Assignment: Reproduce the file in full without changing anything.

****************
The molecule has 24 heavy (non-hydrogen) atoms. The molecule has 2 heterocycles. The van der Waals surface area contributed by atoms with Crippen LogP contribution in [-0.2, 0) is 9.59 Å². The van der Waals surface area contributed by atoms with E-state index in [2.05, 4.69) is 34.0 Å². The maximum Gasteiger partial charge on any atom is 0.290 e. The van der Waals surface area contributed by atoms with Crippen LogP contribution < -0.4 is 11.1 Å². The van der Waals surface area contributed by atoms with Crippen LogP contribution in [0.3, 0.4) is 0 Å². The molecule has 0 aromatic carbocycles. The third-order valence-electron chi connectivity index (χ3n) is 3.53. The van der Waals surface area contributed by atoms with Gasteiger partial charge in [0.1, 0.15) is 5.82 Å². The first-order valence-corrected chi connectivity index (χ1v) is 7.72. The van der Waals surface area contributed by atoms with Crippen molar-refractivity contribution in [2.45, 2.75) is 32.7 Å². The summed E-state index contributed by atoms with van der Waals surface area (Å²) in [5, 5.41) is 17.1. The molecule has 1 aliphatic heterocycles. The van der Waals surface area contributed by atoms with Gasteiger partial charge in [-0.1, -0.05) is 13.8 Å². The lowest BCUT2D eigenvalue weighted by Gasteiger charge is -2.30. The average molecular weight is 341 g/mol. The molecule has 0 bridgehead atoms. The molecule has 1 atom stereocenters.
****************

The molecule has 24 heavy (non-hydrogen) atoms. The molecule has 2 heterocycles. The van der Waals surface area contributed by atoms with Crippen LogP contribution in [-0.2, 0) is 9.59 Å². The van der Waals surface area contributed by atoms with E-state index in [2.05, 4.69) is 34.0 Å². The maximum Gasteiger partial charge on any atom is 0.290 e. The van der Waals surface area contributed by atoms with Crippen LogP contribution < -0.4 is 11.1 Å². The van der Waals surface area contributed by atoms with Crippen LogP contribution in [0.3, 0.4) is 0 Å². The molecule has 0 aromatic carbocycles. The third-order valence-electron chi connectivity index (χ3n) is 3.53. The van der Waals surface area contributed by atoms with Gasteiger partial charge in [0.1, 0.15) is 5.82 Å². The first-order valence-corrected chi connectivity index (χ1v) is 7.72. The van der Waals surface area contributed by atoms with Crippen molar-refractivity contribution in [2.45, 2.75) is 32.7 Å². The summed E-state index contributed by atoms with van der Waals surface area (Å²) in [5, 5.41) is 17.1. The molecule has 1 aliphatic heterocycles. The van der Waals surface area contributed by atoms with Gasteiger partial charge in [-0.1, -0.05) is 13.8 Å². The lowest BCUT2D eigenvalue weighted by Gasteiger charge is -2.30. The average molecular weight is 341 g/mol. The molecule has 0 bridgehead atoms. The molecule has 1 atom stereocenters.